One of our favourite things about Arcade Quest, though? In the build we played, we gained access to a unique arcade spot where we could fight against ghosts — as in, ghost data that mimics the fighting styles of other players. We could only face off against preset ghosts that utilised Tekken developer data, but beating down customised characters who seemed to fight with fairly unique styles was fantastic fun — and earned us yet more in-game currency that we could use to unlock additional cosmetics. In the finished game, you'll be able to test your skills against ghost data from fighters all over the world — and that includes professional players.
All in all, Arcade Quest is shaping up to be a surprisingly addictive, and potentially in-depth addition to Tekken 8's suite of game modes. And to top it all off, its tutorial-like early hours are an ideal way to settle new players into the game's rhythm.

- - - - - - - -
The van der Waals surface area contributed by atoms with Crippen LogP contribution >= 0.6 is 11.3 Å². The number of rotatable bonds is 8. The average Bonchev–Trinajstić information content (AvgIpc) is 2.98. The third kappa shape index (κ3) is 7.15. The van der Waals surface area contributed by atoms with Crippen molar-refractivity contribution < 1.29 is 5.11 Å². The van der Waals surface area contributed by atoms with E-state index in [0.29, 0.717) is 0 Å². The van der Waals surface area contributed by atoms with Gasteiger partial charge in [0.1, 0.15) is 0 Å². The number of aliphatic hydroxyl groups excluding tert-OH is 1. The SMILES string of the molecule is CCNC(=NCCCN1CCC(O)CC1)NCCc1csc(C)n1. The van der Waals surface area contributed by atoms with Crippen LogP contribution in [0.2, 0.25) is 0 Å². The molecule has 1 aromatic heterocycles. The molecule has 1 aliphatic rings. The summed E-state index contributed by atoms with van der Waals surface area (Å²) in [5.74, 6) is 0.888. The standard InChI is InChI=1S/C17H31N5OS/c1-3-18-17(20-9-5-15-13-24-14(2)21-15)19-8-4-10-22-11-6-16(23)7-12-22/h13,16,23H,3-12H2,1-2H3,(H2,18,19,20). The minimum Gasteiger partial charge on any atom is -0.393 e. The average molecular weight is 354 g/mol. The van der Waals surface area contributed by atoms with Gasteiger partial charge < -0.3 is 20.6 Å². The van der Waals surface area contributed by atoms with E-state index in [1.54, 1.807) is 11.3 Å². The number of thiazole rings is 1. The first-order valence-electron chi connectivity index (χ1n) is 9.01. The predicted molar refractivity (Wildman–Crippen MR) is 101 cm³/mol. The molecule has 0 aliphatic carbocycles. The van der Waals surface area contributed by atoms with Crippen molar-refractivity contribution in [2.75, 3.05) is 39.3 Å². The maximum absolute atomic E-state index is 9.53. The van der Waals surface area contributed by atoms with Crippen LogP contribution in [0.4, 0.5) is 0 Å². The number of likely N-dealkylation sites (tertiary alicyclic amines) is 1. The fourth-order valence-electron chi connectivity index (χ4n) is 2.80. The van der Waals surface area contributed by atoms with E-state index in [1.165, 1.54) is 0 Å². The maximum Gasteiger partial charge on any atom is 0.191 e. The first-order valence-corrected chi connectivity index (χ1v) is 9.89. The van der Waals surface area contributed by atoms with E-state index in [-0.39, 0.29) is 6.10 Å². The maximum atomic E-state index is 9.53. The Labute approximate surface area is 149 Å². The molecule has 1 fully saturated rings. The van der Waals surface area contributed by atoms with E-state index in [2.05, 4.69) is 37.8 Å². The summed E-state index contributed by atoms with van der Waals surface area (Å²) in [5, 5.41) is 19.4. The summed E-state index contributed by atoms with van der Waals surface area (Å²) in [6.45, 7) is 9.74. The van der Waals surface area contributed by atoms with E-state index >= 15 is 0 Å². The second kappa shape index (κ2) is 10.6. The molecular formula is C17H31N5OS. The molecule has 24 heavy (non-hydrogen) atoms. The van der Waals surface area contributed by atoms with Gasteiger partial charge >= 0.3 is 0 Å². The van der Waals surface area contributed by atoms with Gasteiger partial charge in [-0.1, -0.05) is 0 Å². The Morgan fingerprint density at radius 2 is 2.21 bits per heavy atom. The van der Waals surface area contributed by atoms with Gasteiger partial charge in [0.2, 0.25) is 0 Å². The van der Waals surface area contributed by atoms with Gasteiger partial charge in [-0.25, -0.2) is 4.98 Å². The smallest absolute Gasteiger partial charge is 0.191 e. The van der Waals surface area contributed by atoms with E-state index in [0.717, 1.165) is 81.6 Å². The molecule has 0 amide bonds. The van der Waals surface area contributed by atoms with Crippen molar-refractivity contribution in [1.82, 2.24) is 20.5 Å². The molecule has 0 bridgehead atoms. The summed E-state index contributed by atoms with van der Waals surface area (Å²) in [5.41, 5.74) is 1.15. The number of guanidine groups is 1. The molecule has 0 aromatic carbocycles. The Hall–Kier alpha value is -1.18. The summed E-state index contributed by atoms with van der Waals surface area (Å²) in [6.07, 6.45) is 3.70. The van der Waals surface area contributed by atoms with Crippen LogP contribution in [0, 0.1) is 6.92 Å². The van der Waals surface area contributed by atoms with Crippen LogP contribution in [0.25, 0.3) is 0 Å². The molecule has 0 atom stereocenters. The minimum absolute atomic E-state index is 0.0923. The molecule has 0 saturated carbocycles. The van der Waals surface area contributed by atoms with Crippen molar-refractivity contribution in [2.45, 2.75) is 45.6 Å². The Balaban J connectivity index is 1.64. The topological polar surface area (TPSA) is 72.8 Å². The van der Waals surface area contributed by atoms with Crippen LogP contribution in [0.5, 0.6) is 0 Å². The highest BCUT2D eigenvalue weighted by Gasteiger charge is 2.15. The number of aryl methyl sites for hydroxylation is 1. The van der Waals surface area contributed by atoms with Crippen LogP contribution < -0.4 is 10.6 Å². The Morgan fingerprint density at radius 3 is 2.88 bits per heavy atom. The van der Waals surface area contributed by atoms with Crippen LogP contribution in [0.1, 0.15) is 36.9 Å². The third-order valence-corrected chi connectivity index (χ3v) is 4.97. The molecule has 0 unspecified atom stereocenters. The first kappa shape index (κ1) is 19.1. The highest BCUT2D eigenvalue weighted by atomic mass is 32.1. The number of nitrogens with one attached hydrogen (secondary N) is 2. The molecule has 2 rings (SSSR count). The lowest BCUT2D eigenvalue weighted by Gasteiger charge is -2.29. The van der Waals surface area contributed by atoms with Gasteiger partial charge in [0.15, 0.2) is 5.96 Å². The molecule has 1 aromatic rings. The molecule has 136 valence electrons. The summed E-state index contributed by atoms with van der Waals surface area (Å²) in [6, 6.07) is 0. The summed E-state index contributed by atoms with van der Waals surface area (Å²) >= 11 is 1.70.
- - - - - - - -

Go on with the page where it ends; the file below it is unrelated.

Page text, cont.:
Tekken Ball is back and it's bonkers
An absolute classic series distraction, Tekken Ball returns in Tekken 8. We don't have too much to say about this, other than we've played it and it's exactly as mental as it needs to be. For the uninitiated, Tekken Ball sees two characters smack a large beach ball at one another; the more hits the ball takes, the faster it flies, and the more damage it does once it connects.
Tekken Ball can be brutal — a fully-charged shot can deal ridiculous amounts of damage — but the mode's inherent silliness makes it the perfect side activity for when you need a break from battering opponents in the game proper. There's no doubt that more casual players will find a lot to like about Tekken Ball as well — especially if you can grab a few friends for a session or two.
Tekken 8 feels incredible to actually play
Gameplay-wise, we've always loved how meaty Tekken feels. This is obviously a fast-paced and often frantic fighting game franchise, but the impact of each hit has always been near perfectly exaggerated with visual flourishes and chunky sound effects. And in Tekken 8, that sensory side of the game has been taken to a whole new level.
There's a distinct bass to Tekken 8's sound design. Even when you're just blocking incoming blows, there's a shuddering doompf — and it only gets more apparent when the hits start connecting. The feedback on each and every successful attack is immense — but not distractingly so. The game strikes an impressive balance between being an audio-visual spectacle (it's a seriously pretty game on PS5, by the way), and being readable on a moment-to-moment basis.